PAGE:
Macroinvertebrate communities along the main stem and tributaries of a pre-Alpine river: composition responds to altitude, richness does not
Peer reviewed, Journal article
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Original versionLimnologica. 2020, 84, 125816. 10.1016/j.limno.2020.125816
We collected quantitative macroinvertebrate samples and measured environmental and geographical parameters at 13 sites: six along the main stem and seven in tributaries close to the main channel over a 700 m gradient in altitude and 22 km longitudinal distance along the River Kokra in the Slovenian Alps. Our objectives were 1) to compare longitudinal patterns in richness and community composition between main stem and tributary sites, and 2) to determine the relative importance of the replacement and richness difference component for overall beta diversity and of environmental versus spatial distance on beta diversity among main stem and tributary sites. In total 138 taxa were identified. There were no differences between main stem and tributary sites in mean abundance or taxon richness (67 and 58, respectively). A nMDS and ANOSIM based on Bray-Curtis similarities found no separation of main stem and tributary sites, but that upper (≥880 m a.s.l) and lower sites (≤680 m a.s.l.) formed two different groups. In both main stem and tributaries taxon richness increased only slightly going downstream while the community composition (DCA1) was much better explained by altitude and distance from source. Overall, beta diversity (Sørensen and Bray-Curtis dissimilarity) was similar for the two groups, and total Sørensen dissimilarity was driven mainly by replacement in main stem (78 %) and tributary sites (77 %). Mantel tests showed that main stem dissimilarities were significantly correlated to environmental PCA distance, watercourse distance, overland distance and altitudinal differences. Tributary dissimilarities were not correlated to any of these four factors. GLMs showed that dissimilarity among main stem sites was explained only by altitude difference, while no factors were significant among tributary sites, even though nearly so for environmental PCA distance. The study illustrates the importance of measuring beta diversity along ecological gradients, such as river continua and/or altitudinal gradients, where alpha diversity may fail to detect relatively minor changes in assemblage composition. Such changes are likely to occur due to present and future climate warming.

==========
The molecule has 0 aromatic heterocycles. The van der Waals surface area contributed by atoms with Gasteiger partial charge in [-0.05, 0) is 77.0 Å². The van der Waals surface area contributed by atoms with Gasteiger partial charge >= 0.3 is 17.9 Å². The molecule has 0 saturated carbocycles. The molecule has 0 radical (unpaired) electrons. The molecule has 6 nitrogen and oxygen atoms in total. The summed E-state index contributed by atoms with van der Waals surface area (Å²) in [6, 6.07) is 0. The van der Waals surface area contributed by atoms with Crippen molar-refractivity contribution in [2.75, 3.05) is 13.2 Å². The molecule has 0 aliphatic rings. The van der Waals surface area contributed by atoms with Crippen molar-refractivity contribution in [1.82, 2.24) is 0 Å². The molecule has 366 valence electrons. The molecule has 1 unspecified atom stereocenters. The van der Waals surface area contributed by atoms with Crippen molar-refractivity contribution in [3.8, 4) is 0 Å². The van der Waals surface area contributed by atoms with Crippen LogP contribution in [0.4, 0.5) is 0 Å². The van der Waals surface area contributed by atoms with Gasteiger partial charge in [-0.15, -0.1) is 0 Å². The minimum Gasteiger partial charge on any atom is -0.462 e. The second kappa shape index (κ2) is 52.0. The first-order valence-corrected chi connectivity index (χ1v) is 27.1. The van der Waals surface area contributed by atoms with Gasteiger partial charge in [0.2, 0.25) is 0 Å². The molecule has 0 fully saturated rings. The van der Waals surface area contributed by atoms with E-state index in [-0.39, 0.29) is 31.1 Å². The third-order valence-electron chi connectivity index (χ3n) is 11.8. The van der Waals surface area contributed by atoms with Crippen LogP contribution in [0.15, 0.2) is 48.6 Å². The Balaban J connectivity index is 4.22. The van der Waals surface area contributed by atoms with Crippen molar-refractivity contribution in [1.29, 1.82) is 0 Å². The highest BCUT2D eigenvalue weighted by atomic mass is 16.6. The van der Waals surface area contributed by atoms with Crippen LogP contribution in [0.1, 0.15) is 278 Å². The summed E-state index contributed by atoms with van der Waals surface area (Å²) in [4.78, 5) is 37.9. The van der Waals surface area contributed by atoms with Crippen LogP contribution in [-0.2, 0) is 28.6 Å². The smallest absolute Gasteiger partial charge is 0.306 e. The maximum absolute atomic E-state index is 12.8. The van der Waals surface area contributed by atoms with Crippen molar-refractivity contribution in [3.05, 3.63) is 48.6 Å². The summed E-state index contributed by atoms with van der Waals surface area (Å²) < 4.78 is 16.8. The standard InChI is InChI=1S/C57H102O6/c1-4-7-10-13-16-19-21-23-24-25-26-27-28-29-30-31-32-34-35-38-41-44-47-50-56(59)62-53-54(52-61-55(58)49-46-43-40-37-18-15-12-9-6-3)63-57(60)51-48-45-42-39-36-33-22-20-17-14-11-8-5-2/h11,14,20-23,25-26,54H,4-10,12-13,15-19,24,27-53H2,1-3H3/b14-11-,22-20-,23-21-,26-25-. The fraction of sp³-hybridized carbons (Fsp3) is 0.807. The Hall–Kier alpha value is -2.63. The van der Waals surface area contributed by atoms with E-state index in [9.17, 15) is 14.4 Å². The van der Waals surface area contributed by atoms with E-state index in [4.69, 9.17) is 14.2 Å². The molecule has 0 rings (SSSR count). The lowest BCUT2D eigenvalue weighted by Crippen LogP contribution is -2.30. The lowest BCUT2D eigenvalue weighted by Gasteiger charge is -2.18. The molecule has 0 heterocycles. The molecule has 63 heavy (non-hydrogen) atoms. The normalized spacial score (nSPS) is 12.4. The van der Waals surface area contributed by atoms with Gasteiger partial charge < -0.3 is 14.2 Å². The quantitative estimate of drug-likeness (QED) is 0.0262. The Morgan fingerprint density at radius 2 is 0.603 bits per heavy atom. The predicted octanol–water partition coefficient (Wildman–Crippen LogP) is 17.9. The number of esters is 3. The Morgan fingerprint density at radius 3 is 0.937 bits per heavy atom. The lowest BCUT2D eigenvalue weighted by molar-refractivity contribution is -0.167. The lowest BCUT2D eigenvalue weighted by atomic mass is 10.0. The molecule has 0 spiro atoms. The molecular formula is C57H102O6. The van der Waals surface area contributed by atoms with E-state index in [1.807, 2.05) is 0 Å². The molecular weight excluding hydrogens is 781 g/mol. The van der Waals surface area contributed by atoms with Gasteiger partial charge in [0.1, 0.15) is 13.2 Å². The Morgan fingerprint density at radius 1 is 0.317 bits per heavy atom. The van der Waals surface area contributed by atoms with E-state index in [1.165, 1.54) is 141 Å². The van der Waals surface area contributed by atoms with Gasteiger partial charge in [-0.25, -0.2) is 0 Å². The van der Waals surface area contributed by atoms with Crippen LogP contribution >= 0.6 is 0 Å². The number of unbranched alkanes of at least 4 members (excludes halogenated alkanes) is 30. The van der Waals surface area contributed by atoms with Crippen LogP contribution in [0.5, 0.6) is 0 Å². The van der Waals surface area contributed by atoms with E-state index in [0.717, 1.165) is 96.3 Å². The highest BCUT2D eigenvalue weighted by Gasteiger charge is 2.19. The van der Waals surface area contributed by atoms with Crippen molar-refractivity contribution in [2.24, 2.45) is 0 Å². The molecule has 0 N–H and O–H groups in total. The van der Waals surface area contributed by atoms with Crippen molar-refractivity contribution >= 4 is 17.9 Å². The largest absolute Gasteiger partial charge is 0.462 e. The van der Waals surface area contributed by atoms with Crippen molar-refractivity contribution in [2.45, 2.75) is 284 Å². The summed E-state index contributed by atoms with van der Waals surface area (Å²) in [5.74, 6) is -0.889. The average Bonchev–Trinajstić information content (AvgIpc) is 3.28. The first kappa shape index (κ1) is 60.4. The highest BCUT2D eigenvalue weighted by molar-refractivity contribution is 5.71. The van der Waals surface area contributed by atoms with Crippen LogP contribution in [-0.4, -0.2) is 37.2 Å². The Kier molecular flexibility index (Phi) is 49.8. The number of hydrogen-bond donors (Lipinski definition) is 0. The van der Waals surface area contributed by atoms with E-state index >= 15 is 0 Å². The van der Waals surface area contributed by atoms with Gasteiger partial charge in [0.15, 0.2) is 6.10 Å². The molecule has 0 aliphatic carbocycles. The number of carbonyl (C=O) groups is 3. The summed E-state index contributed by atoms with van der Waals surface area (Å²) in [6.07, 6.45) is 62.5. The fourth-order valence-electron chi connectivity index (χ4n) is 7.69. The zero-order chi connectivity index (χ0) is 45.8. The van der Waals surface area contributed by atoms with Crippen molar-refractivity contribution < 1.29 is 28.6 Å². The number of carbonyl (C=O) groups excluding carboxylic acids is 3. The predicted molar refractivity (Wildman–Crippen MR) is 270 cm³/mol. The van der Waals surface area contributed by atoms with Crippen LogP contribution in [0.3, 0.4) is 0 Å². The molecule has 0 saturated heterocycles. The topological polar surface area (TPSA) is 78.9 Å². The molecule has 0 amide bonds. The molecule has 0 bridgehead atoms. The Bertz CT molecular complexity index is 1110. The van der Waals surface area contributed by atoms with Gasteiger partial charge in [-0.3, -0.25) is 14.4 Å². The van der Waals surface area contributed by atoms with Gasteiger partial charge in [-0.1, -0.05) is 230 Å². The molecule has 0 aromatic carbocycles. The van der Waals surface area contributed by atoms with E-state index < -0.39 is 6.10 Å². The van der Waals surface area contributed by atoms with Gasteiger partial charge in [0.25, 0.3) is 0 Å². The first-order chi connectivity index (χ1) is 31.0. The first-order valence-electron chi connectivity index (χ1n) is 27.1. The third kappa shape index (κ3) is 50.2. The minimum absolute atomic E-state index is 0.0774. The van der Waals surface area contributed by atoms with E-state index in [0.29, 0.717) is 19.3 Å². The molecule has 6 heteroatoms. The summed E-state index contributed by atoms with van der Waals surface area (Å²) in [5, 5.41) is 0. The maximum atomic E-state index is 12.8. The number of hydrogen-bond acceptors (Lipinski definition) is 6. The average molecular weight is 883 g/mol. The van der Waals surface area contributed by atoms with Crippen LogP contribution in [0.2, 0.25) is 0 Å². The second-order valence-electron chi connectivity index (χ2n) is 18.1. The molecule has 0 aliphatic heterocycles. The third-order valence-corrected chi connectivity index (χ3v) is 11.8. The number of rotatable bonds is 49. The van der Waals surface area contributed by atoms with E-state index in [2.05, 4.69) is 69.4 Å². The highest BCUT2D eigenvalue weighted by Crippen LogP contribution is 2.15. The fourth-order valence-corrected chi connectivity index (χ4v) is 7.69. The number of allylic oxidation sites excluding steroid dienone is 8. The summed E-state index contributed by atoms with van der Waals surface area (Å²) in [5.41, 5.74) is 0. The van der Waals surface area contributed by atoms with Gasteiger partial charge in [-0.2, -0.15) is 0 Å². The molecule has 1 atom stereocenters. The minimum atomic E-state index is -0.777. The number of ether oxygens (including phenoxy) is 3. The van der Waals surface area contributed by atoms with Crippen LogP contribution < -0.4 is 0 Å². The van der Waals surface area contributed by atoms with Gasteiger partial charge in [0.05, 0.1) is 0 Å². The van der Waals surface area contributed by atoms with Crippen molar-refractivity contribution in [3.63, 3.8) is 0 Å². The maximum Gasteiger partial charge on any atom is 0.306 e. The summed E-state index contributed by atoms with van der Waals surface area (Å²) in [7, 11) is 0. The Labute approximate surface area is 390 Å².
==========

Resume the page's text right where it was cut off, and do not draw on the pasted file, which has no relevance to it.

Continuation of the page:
Embargo until August 15, 2022